Written By Spc. Shawn Denham
PAO, 2nd Brigade Combat Team, 101st Airborne Division (Air Assault)
Fort Campbell, KY – Soldiers train daily to perform to the best of their abilities and sometimes compete for special badges and professional recognition. These challenges present an opportunity for a Soldier to practice their skills and prove their competence in their line of work.
Medics from 2nd Brigade Combat Team, 101st Airborne Division (Air Assault), participated in the division’s Expert Field Medical Badge qualification October 5th.
The badge challenge began September 24th, and ended October 6th at the Division Parade Field following a 12 mile road march. Of the 38 Soldiers from Strike Brigade participating in the event, 12 met the qualifications and received the prestigious badge.
The EFMB is a small piece of metal with significant meaning to those who earn the privilege to wear it. The badge’s history began in 1965 to recognize the proficiency of medics through a series of hands-on tests, casualty simulations and a written test, all designed to push the medic’s abilities to the maximum possible performance.
Medics attempt the tests and simulations under the observation of previous EFMB recipients acting as judges for the event. This ensures everything the medic does is conducted according to Army standard and is properly documented.
“It’s challenging,” said Sgt. 1st Class Gersom Jimenez, non-commissioned officer in charge of the EFMB event, assigned to Headquarters and Headquarters Company, 1st Battalion, 502nd Infantry Regiment, Strike Brigade, and native of Kansas City, KS. “There’s a lot the medics have to do properly to qualify. Some of the tests involve treating simulated casualties while under fire with simulated explosions and gunfire. This is similar to what would be happening to them while in a combat situation; they have to stay focused at all times. It’s an adventure to earn the badge.”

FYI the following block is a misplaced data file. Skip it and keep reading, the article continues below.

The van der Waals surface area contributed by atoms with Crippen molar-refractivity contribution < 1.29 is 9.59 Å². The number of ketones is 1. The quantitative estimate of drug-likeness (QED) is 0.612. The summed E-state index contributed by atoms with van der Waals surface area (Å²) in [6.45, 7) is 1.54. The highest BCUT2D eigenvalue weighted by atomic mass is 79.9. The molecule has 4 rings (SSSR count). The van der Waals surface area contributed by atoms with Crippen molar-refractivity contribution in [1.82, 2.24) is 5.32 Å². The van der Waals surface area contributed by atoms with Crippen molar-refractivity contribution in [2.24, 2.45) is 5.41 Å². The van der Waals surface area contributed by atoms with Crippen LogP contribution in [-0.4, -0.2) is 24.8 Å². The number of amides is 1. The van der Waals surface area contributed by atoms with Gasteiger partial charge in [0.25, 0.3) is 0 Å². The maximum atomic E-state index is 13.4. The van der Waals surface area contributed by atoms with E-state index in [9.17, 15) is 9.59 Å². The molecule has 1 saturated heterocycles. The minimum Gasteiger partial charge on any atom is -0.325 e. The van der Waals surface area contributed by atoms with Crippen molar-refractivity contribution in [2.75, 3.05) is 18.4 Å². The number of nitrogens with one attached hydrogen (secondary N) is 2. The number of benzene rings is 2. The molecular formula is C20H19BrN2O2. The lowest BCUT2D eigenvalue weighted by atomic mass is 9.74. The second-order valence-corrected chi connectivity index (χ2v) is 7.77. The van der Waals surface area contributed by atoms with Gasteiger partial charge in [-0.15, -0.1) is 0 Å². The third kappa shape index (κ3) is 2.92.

Earning his own badge was a way to personally prove his abilities in the medical field, said Jimenez.
“It’s an accomplishment to earn the badge,” said Sgt. 1st Class Christopher Garcia, non-commissioned officer in charge of Strike Brigade’s medical operations, and native of Roseville, CA. and fellow EFMB badge recipient. “It gives the medics something to be proud of. They have to study to make sure they know what they are doing. There are a lot of steps involved in giving proper combat medical care; you must complete each task to standard without bypassing the steps.”
The Strike Brigade prepared their medics for the competition prior to the actual events, said Spc. Andrew Six, a medic with Headquarters and Headquarters Company, 2nd Battalion, 502nd Infantry Regiment, Strike Brigade, and native of Bethlehem, PA.
“We started with general classes on skills and a mock test,” said Six. “It’s good to get an idea of what we’re going up against in advance. It’s not just medical knowledge; we get tested on basic warrior skills like weapons skills, land navigation and [nuclear, biological, chemical] skills. All the tests are difficult and challenging.”
After passing the course and re-taking the written test, Six received his hard-earned EFMB. Those who achieved the badge are authorized to wear it on their duty uniform. The badge represents the abilities and dedication of those who worked hard to earn it.